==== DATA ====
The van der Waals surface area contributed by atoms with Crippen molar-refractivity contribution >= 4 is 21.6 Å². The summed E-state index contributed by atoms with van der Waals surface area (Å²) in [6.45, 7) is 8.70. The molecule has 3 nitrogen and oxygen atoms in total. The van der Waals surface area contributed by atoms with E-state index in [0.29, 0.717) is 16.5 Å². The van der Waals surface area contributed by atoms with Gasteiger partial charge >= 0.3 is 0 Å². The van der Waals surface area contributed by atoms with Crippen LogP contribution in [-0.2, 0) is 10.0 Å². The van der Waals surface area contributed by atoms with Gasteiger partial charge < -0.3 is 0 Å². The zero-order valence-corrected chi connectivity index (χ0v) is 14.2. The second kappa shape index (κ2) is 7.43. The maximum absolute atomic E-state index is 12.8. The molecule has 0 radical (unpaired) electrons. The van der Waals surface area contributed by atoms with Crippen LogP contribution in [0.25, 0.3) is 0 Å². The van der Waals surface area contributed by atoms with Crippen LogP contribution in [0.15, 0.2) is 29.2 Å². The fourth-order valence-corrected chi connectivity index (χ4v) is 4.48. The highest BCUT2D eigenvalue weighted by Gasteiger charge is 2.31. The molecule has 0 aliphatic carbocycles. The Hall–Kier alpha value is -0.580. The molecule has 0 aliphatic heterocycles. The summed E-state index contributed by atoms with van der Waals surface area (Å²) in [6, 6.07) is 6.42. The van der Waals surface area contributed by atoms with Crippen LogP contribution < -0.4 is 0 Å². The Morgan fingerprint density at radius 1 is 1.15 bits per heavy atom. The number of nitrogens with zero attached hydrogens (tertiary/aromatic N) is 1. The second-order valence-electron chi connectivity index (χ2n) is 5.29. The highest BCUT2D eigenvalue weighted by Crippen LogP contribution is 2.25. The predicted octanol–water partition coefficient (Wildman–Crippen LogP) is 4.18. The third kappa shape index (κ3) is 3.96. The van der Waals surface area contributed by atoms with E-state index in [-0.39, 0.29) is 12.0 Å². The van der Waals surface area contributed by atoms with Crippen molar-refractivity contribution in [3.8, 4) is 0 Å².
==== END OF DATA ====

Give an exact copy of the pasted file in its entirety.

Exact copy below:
The van der Waals surface area contributed by atoms with Crippen molar-refractivity contribution >= 4 is 21.6 Å². The summed E-state index contributed by atoms with van der Waals surface area (Å²) in [6.45, 7) is 8.70. The molecule has 3 nitrogen and oxygen atoms in total. The van der Waals surface area contributed by atoms with E-state index in [0.29, 0.717) is 16.5 Å². The van der Waals surface area contributed by atoms with Gasteiger partial charge >= 0.3 is 0 Å². The van der Waals surface area contributed by atoms with Crippen LogP contribution in [-0.2, 0) is 10.0 Å². The van der Waals surface area contributed by atoms with Gasteiger partial charge < -0.3 is 0 Å². The zero-order valence-corrected chi connectivity index (χ0v) is 14.2. The second kappa shape index (κ2) is 7.43. The maximum absolute atomic E-state index is 12.8. The molecule has 0 radical (unpaired) electrons. The van der Waals surface area contributed by atoms with Crippen LogP contribution in [0.25, 0.3) is 0 Å². The van der Waals surface area contributed by atoms with Crippen LogP contribution in [0.15, 0.2) is 29.2 Å². The fourth-order valence-corrected chi connectivity index (χ4v) is 4.48. The highest BCUT2D eigenvalue weighted by Gasteiger charge is 2.31. The molecule has 0 aliphatic carbocycles. The Hall–Kier alpha value is -0.580. The molecule has 0 aliphatic heterocycles. The summed E-state index contributed by atoms with van der Waals surface area (Å²) in [6, 6.07) is 6.42. The van der Waals surface area contributed by atoms with Crippen LogP contribution < -0.4 is 0 Å². The Morgan fingerprint density at radius 1 is 1.15 bits per heavy atom. The number of nitrogens with zero attached hydrogens (tertiary/aromatic N) is 1. The second-order valence-electron chi connectivity index (χ2n) is 5.29. The highest BCUT2D eigenvalue weighted by Crippen LogP contribution is 2.25. The predicted octanol–water partition coefficient (Wildman–Crippen LogP) is 4.18. The third kappa shape index (κ3) is 3.96. The van der Waals surface area contributed by atoms with E-state index in [-0.39, 0.29) is 12.0 Å². The van der Waals surface area contributed by atoms with Crippen molar-refractivity contribution in [3.8, 4) is 0 Å².